Winnardâ€™s history dates back to the 1800s when it manufactured file grinding machines. In the 1930s it moved into engineering and making brakes for commercial vehicles and now it distributes brakes, discs and associated components to manufacturers, automotive factors and aftermarket outlets.
â€œ60% of our work is in the UK and 40% is full loads sent abroad,â€ says Winnardâ€™s director Carl Jones. â€œNext-day and timed deliveries are vital because our customers run distress services and need to minimize the vehicleâ€™s downtime. Very early morning deliveries are increasingly required particularly in London.â€
He says he chose to move to Hallam Express because it offered a competitive price with â€œa promise of service which is equal to or better than we received before. Itâ€™s early days but so far itâ€™s looking very good.â€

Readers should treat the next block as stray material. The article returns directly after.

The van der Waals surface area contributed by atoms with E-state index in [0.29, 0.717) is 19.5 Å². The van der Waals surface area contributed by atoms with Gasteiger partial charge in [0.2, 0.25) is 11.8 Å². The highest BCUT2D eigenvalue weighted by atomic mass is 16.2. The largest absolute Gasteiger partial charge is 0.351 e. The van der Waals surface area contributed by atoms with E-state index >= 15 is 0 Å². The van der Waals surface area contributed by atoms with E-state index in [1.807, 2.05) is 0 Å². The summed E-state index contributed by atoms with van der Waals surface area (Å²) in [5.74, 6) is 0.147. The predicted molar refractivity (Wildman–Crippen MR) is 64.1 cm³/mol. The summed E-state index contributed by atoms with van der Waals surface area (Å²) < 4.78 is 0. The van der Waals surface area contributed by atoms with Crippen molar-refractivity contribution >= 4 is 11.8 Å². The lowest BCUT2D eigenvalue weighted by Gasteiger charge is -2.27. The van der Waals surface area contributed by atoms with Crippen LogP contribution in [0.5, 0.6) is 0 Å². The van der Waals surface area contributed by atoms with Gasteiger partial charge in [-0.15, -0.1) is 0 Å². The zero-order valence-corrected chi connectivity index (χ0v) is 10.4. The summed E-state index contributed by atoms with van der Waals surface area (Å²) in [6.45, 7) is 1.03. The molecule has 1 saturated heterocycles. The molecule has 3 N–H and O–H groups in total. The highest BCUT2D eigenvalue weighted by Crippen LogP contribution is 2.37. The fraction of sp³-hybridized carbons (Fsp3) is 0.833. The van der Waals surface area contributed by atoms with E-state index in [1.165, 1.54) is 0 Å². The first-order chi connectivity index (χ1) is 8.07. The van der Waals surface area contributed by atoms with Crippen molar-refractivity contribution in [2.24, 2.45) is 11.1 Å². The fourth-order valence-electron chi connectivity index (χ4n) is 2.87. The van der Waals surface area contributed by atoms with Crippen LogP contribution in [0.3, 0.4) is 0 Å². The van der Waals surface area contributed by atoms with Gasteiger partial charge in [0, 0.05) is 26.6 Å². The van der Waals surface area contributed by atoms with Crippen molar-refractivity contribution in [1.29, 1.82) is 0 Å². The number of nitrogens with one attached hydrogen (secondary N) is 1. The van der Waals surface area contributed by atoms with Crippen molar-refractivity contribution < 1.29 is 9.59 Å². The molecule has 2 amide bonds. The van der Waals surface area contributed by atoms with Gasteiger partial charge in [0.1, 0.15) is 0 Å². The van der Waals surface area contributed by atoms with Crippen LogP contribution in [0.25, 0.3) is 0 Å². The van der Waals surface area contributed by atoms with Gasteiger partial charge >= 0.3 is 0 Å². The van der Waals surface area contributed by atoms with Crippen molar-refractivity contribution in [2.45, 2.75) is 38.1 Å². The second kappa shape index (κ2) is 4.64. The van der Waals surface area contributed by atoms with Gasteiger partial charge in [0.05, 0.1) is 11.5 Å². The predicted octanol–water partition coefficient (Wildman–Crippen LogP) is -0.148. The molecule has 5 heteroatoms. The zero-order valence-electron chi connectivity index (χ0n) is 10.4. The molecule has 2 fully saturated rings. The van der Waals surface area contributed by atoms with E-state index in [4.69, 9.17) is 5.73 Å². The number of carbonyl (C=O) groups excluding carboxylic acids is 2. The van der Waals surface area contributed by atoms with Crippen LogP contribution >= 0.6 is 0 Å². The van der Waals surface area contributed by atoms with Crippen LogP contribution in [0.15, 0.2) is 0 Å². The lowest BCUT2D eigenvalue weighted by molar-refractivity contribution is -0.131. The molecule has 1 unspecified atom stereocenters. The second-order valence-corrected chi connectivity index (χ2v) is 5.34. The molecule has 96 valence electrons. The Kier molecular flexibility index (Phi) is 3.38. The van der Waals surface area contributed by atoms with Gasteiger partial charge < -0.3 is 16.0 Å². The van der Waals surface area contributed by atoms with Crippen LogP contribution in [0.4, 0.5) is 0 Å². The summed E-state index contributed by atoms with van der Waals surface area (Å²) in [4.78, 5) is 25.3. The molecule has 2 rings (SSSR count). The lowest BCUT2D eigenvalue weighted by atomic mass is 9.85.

Like all companies, Winnardâ€™s must balance cost against protecting its reputation and customer base from poor service. â€œYou canâ€™t separate price and service,â€ says Jones. â€œTransport adds substantial cost to our product. If the price for transport is good, we can accept a lower service level â€“ but only to a point. If you start to get delays, or loss, or damage, then price becomes secondary.â€
Jones says that he also wants a transport supplier which keeps its own business healthy. â€œYou canâ€™t afford to take a service so cheap that your supplier canâ€™t make a healthy profit and keep investing in a good service,â€ he says.
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